Talk of change to old age pensions rings alarm bells
Lana Payne — File photo
Although how it will take shape is uncertain, already critics are raising concerns about how eligibility for Old Age Security (OAS) in Canada may soon change.
It has been widely speculated the Harper government is looking to raise the age of eligibility for OAS from 65 to 67.
In a speech last week at an economic forum in Switzerland, Prime Minister Stephen Harper mentioned changes he intends to introduce, including ones to unfunded retirement programs.
Government House leader Peter Van Loan later said OAS needs to remain “sustainable in the medium and long-term” in an interview with The Canadian Press.
According to the 10th OAS Actuarial Report, the number of OAS beneficiaries in Canada is expected to double from 2010 (4.7 million) to 2030 (9.3 million). Over that same time frame, total OAS and Guaranteed Income Supplement payouts will jump from $35.8 billion to $107.7 billion.
However, any potential change is only under review at this point, according to a spokeswoman for the office of Minister of Human Resources and Skills Development Diane Finlay.
“Clearly, inaction is not an option,” said Alyson Queen. “There are a number of things to review, and right now our focus is to ensure Canadians understand the situation we face as a country when it comes to demographics and when it comes to programs, like OAS, that are 100 per cent funded by taxes.”
Unlike the Canada Pension Plan (CPP), which is covered by a portion of the wages of Canadian workers, OAS is supported entirely by taxes. Newfoundland and Labrador Federation of Labour president Lana Payne suggests that may need to change.
“The labour movement has said we’re going to have somewhat of a pension crisis if we don’t deal with some of this, but certainly raising the age by which Canadians would be eligible for OAS and GIS (General Income Supplement) is not the way to solve what is basically a problem of saving that we have in the country.”
Her main concern regarding potential OAS eligibility changes is how it might effect seniors living on the edge of poverty.
“All we will do is penalize low income seniors or low income workers throughout their lifetime, because they’re really the ones who are not able to save.”
Payne would propose enhancing the CPP by requiring employees to divert more of their earnings towards it. She also made note of the fact the percentage of gross domestic product devoted to OAS and GIS expenditures in the years to come is projected to rise by less than a percentage point.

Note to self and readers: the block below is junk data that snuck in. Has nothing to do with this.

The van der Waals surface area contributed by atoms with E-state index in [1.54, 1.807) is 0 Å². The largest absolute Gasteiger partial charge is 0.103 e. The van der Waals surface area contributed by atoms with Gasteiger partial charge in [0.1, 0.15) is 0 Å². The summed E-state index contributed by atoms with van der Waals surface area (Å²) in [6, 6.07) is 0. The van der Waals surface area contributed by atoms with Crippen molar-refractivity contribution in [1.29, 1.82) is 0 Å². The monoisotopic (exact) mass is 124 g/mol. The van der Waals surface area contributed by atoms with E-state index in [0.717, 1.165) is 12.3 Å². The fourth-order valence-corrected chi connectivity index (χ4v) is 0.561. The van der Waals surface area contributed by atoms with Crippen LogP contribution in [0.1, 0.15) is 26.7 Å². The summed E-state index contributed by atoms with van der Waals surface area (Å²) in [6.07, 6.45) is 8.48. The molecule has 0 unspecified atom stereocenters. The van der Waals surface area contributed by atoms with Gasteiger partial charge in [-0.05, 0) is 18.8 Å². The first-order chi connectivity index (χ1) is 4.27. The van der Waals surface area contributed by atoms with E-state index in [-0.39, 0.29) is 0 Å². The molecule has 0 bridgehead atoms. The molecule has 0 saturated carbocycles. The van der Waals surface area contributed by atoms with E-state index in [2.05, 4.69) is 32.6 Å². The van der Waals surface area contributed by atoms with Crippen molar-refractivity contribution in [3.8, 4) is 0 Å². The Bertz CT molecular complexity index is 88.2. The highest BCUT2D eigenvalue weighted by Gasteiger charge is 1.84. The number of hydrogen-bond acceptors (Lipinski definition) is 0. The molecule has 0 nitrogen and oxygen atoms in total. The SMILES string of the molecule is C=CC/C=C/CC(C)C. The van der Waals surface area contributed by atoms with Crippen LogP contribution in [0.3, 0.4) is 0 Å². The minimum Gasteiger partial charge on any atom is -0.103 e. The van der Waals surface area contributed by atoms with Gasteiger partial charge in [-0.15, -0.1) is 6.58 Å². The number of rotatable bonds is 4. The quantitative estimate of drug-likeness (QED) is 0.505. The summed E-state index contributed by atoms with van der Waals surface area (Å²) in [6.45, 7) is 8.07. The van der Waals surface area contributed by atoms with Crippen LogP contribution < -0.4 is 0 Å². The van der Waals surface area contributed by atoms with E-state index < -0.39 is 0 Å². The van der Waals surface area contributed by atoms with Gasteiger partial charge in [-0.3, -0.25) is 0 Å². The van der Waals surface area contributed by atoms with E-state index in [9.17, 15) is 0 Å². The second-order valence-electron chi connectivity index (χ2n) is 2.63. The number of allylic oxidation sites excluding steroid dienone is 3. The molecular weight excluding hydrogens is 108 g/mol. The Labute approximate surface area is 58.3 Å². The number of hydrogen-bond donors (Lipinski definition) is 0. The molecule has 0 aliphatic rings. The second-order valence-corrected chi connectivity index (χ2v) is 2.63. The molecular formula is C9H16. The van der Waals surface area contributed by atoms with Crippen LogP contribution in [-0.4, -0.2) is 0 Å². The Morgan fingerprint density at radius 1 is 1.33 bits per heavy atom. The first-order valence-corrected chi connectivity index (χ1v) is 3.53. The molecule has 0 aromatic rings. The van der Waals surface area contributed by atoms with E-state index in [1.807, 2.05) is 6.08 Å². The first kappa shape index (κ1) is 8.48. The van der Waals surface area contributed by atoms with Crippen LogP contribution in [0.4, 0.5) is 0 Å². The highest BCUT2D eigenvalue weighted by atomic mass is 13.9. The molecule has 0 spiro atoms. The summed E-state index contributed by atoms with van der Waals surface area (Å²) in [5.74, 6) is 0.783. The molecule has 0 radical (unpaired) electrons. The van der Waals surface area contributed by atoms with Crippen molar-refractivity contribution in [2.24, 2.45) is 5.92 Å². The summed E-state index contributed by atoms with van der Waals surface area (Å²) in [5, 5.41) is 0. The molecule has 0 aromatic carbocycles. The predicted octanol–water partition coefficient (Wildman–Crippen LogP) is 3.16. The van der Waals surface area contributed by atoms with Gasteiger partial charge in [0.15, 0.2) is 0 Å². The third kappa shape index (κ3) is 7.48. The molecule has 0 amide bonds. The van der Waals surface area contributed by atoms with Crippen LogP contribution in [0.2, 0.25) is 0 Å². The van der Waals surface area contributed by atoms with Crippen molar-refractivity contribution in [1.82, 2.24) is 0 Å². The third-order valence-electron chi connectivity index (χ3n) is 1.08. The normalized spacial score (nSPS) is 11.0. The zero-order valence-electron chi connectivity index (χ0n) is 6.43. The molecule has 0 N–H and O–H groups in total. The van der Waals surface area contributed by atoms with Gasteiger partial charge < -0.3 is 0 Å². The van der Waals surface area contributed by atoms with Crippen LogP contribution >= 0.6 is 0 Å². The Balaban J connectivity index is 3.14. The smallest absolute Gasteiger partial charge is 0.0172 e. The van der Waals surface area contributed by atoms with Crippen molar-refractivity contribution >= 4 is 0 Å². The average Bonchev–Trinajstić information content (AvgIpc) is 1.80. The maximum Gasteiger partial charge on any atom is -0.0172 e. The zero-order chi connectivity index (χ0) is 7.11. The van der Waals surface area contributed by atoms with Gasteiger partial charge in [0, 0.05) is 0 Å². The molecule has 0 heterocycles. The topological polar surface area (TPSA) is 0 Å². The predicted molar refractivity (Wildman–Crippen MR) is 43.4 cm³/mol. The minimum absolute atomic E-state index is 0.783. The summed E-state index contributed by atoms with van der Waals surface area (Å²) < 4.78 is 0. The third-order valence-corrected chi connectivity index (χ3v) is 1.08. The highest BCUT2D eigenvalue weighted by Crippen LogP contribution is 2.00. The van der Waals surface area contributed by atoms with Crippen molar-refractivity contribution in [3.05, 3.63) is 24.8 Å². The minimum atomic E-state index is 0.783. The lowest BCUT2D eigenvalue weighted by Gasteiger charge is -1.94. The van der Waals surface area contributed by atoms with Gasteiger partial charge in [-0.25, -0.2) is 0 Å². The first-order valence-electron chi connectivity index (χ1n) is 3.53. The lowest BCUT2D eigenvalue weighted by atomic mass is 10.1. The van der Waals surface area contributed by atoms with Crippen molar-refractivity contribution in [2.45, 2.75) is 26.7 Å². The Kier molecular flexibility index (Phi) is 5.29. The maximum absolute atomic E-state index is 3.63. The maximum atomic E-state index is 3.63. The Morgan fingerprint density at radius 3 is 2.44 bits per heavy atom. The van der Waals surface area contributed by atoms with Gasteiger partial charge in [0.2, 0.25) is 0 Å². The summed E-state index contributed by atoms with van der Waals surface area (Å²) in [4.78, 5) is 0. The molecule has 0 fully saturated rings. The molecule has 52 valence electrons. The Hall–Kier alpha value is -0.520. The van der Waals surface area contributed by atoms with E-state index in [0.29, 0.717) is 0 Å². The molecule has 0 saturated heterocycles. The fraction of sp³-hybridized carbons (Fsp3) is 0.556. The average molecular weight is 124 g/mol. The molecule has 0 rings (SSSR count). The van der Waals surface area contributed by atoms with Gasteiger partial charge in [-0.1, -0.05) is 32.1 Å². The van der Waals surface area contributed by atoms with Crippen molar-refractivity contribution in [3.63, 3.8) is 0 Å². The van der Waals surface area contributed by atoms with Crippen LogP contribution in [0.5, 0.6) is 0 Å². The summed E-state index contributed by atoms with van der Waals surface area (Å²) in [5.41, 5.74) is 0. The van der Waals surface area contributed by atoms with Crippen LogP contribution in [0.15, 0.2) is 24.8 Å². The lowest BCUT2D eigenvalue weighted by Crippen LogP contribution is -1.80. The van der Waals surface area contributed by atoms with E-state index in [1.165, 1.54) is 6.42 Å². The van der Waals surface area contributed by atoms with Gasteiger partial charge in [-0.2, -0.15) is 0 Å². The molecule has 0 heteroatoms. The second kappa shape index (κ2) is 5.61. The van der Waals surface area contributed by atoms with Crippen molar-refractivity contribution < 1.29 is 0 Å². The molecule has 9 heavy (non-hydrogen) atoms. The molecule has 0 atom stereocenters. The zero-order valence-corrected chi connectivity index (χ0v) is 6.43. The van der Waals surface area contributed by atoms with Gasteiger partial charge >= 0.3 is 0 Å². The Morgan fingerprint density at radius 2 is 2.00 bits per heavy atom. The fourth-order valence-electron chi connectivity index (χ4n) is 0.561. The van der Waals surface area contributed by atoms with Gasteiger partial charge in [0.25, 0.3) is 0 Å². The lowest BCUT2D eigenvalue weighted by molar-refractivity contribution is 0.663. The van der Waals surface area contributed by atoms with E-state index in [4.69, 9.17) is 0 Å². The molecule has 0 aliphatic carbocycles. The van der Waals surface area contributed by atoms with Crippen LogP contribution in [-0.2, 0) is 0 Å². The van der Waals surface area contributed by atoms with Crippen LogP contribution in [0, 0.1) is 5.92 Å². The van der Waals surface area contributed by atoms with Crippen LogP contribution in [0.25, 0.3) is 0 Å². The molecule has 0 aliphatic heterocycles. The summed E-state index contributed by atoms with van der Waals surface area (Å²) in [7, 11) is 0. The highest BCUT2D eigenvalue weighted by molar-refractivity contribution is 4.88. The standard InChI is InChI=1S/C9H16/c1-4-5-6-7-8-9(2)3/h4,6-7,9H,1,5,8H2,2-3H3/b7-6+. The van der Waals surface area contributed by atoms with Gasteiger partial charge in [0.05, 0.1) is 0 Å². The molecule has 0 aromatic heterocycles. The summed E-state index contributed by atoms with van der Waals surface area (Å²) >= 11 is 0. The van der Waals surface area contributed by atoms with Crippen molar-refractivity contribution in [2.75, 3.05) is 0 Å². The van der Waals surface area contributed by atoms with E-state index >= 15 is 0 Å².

Numbers from the 10th OAS Actuarial Report back her claim. The expenditures as a percentage of GDP for 2011 is 2.4 per cent. That figure is projected to jump to 3.2 per cent in 2030 before dipping below three per cent in subsequent decades — 2.9 in 2040, 2.6 in 2050, and 2.4 in 2060.
“It’s not a huge jump when you consider other things are going to grow a lot more,” she said. “I think there’s an attempt here to create fear that we have to absolutely do this because the Europeans are doing this.”
Payne said middle income earners could also feel a pinch. According to Payne, 63 per cent of all workers in the country do not have a company pension plan.
The issue of possible OAS changes has been the hot topic for phone calls St. John’s South-Mount Pearl MP Ryan Cleary fielded over the weekend.
“There’s this whole, for lack of a better word, panic,” said the NDP MP. “People are thinking, ‘What is happening here? Can these changes be made this quick? Will we have a say?’”
Cleary said a debate on OAS needs to happen. Bonavista-Gander-Grand Falls-Windsor Liberal MP Scott Simms is of the same mind.
“I think it’s the biggest issue in my riding,” said Simms, going on to note central Newfoundland has an aging population base. “If they’re going to starting raising the age of eligibility for OAS, you’re going to start seeing a bigger demand for welfare services and obviously loans, seniors residences, long-term care, and other things.”
Payne is surprised the issues did not come up in the last federal election and suspects some voters may have cast their ballots differently had they known the Conservatives intended to introduce substantial changes to OAS.
Queen said the federal government has no specific timeline for introducing changes to OAS. As for whether it may prove difficult to sell the public on a plan that may force them to wait longer for OAS, Queen said they need to understand the realities at play.
“To ensure tomorrow that seniors continue to receive their benefits, it’s important that we take action today so that the program reflects both our fiscal and demographic realities.”